Toronto: Wimbledon semi-finalist Kirsten Flipkens shook off a slow start to beat Venus Williams 0-6, 6-4, 6-2 on Tuesday at the Rogers Cup, spoiling the seven-time Grand Slam champion's return from injury.
Williams, sidelined by a lower back injury since her first-round French Open exit in May, was quick out of the blocks, pocketing the first set in half an hour.
Flipkens leveled the match with a break in the 10th game of the second frame, and once the 13th-seeded Belgian had forced the third set it was Williams who couldn't keep pace.
Flipkens, who has been nursing a right knee injury herself and hadn't played since falling in the Wimbledon semi-finals to eventual champion Marion Bartoli of France, raced to a 5-0 lead in the third before Williams managed to hold serve.
Flipkens then surrendered a break, but broke Williams to seal the win and book a second-round match in Toronto with Dutch qualifier Kiki Bertens.
Williams said the ease with which she won the first set may actually have hurt her.
"I wasn't expecting to play that well in the first set, so I think in the second I just didn't handle it well," Williams said. "Then I got down in the third... I didn't make the best choices out there all the time."
Williams said she had only started practicing her serve more in the last week, and she expects it to improve before the US Open begins later this month.
"Definitely today my service games I didn't feel like myself, because usually I step up to the line, I go for it a lot. I didn't really feel like I could do that today," said Williams, who also praised Flipkens for hanging in.
"She definitely showed a lot of resilience by fighting back," Williams said. "It's never easy to lose a 6-0 set and come back."
Slovakia's Dominika Cibulkova became the first player to reach the third round of the $2.37 million tournament, shaking off a dismal first-set tiebreaker to upset eighth-seeded German Angelique Kerber 6-7 (0/7), 6-2, 7-5.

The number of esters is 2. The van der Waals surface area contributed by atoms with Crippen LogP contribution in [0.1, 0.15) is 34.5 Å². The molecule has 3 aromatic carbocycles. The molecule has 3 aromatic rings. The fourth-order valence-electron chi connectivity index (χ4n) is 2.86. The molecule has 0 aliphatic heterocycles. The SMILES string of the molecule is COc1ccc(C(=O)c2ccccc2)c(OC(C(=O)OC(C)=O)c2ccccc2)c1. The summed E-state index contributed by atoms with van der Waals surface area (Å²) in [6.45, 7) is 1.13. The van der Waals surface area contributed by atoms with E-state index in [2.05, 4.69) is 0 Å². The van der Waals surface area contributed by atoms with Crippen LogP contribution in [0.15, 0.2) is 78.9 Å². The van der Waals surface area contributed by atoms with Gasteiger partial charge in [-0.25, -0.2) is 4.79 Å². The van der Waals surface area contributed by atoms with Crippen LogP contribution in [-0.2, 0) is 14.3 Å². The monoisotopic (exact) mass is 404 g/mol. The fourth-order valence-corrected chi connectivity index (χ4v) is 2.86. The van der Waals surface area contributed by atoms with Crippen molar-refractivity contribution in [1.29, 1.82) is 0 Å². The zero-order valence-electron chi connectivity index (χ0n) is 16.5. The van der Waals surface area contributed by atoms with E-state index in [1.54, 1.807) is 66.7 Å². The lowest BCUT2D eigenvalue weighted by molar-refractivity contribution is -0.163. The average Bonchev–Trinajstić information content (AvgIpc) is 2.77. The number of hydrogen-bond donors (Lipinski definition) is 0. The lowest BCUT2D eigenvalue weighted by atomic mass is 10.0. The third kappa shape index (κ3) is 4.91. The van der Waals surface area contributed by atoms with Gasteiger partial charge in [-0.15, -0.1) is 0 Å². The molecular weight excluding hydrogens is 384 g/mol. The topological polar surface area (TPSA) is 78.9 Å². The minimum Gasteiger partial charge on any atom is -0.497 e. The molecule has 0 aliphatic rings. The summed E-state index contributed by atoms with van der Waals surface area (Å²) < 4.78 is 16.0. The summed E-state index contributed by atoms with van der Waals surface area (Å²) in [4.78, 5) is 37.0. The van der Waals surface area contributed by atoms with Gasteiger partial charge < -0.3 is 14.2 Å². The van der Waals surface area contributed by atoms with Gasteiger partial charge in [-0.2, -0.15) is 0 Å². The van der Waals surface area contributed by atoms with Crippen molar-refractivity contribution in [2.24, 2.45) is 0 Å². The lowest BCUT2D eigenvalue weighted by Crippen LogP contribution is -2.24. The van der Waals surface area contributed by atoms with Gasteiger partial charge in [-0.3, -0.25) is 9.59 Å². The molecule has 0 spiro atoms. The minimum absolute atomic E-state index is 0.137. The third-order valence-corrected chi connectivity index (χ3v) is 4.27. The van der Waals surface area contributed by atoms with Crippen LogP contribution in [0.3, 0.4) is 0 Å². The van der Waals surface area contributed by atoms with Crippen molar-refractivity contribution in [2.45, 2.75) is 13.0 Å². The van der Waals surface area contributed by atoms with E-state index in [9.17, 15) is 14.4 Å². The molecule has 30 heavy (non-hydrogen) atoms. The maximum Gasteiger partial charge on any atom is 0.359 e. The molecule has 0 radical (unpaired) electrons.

"It was a really tough match," Cibulkova said. "Angelique, she's putting everything back. Her defensive game is really good, and I just had to be patient and aggressive today. So it was not easy.
"My serve was not working like I was expecting. But in the end I made it, so I was really happy."
Cibulkova won the title at Stanford a fortnight ago, but suffered an early exit last week in Carlsbad.
After squandering a series of set points in the first set, she said she "lost herself" in the tiebreaker.
But after forcing the decisive third set, she was able to find the right balance of steadiness and aggression.
"I fought back from the 4?1 down in the third set," she said. "But it's never easy. You have to go for it. Then when you make some mistakes, then you get a little bit nervous."
In the day's other second-round contest, third-seeded Agnieszka Radwanska of Poland beat Belgian Yanina Wickmayer 6-2, 6-3.
In other first-round action, 11th-seeded Maria Kirilenko and 16th-seeded Ana Ivanovic advanced. Russia's Kirilenko beat Croatian qualifier Petra Martic 6-2, 6-1 while Serbian Ivanovic beat Taiwan's Hsieh Su-wei 6-1, 6-2.
Italy's Francesca Schiavone defeated South African Chanelle Scheepers 2-6, 6-3, 6-3 to set up a second-round meeting with world number one and top seed Serena Williams.
Meanwhile American Lauren Davis beat former Grand Slam champion Svetlana Kuznetsova 3-6, 7-5, 7-5 to earn a second-round clash with Bartoli, who is seeded seventh.